June 2, 2010

2010 Braverman Prize Winner

June 1, 2010
FOR IMMEDIATE RELEASE

Miriam Braverman Memorial Prize Winner Announced

(University of Oregon, Eugene, OR) The Progressive Librarians Guild is pleased to announce the winner of the 2010 Miriam Braverman Memorial Prize. This year’s prize has been awarded to Kristen Hogan for her essay entitled ‚ “‘Breaking Secrets’ in the Catalog: Proposing the Black Queer Studies Collection at the University of Texas at Austin.” Ms. Hogan is currently enrolled in the Master of Science in Information Studies (MSIS) program at the University of Texas at Austin School of Information; she expects to graduate August 2010.

An honorable mention goes to Steven Lorenz, School of Library and Information Sciences, North Carolina Central University, for his paper, “The Finer Points of Librarianship: Does a Basic Policy Impede Library Access?.” Lorenz’s essay makes a strong argument against library fines, identifying ways in which they can serve as a barrier to library resources, even for patrons who do not currently owe any.

Essays were submitted by library and information science students from colleges and universities in the United States and Canada. Their papers considered such subjects as open access publishing and meeting the information needs of many populations including adult learners and LGBTQ teens. Ms. Hogan’s essay will be published in the forthcoming issue of Progressive Librarian, the journal published by the Progressive Librarians Guild. She will also receive a $300 stipend for attendance at the 2010 American Library Association’s annual meeting in Washington, D.C., and an award certificate at the PLG annual dinner on June 26, 2010.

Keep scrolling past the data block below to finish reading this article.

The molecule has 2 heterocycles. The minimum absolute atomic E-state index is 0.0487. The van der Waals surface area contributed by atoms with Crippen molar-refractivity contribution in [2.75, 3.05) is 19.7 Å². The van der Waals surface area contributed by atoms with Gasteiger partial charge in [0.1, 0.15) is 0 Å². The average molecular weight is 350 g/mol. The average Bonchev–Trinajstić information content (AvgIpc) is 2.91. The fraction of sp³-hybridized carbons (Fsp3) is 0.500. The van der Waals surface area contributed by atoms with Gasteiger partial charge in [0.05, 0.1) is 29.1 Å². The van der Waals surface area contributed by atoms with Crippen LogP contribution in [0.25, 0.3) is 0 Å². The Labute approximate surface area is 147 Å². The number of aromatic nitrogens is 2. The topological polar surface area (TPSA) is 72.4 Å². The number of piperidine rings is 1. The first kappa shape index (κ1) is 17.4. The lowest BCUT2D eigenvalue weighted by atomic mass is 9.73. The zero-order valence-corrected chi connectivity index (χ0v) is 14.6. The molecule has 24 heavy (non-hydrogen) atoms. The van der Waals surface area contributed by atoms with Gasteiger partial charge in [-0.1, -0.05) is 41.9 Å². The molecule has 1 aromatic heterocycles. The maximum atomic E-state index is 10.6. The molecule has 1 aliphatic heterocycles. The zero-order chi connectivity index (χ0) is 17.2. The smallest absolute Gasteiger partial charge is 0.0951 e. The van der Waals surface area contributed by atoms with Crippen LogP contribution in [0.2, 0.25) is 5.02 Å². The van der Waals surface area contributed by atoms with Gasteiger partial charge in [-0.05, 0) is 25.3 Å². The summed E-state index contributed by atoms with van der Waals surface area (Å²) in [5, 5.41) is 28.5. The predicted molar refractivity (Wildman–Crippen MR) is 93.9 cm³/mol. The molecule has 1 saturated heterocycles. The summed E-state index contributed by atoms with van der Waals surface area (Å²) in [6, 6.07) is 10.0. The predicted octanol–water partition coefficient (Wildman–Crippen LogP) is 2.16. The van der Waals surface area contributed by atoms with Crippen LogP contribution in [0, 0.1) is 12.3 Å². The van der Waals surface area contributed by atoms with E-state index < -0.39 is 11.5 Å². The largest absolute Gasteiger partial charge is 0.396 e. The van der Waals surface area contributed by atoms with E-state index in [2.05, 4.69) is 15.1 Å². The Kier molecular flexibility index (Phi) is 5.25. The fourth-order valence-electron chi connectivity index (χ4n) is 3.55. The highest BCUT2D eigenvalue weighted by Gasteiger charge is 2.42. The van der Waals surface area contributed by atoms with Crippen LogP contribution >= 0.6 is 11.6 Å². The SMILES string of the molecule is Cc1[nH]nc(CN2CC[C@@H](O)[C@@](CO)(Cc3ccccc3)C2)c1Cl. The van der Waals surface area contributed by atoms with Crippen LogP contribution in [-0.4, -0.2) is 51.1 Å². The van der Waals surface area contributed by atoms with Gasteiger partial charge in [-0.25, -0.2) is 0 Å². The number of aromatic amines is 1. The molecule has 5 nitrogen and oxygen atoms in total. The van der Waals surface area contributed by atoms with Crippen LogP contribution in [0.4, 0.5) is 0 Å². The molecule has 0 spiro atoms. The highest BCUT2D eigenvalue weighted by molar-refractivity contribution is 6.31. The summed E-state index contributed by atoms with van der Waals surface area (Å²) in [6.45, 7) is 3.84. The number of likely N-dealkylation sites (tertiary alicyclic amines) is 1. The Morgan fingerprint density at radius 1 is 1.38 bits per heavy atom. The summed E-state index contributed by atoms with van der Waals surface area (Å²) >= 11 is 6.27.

The Miriam Braverman Memorial Prize is awarded annually for the best essay written by a student of library/information science on an aspect of the social responsibilities of librarians, libraries or librarianship. The prize is named in honor of Miriam Braverman (1920-2002), an activist librarian who was a longstanding member of the Progressive Librarians Guild and a founder of the American Library Association’s Social Responsibilities Round Table. She was a strong proponent of the social responsibilities perspective within librarianship and an inspiration to younger librarians entering the field.

The Progressive Librarians Guild (PLG) was founded in 1990 and is committed to supporting activist librarians and monitoring the professional ethics of librarianship from a perspective of social responsibility. For more information, visit the Guild’s website at: http://libr.org/PLG/

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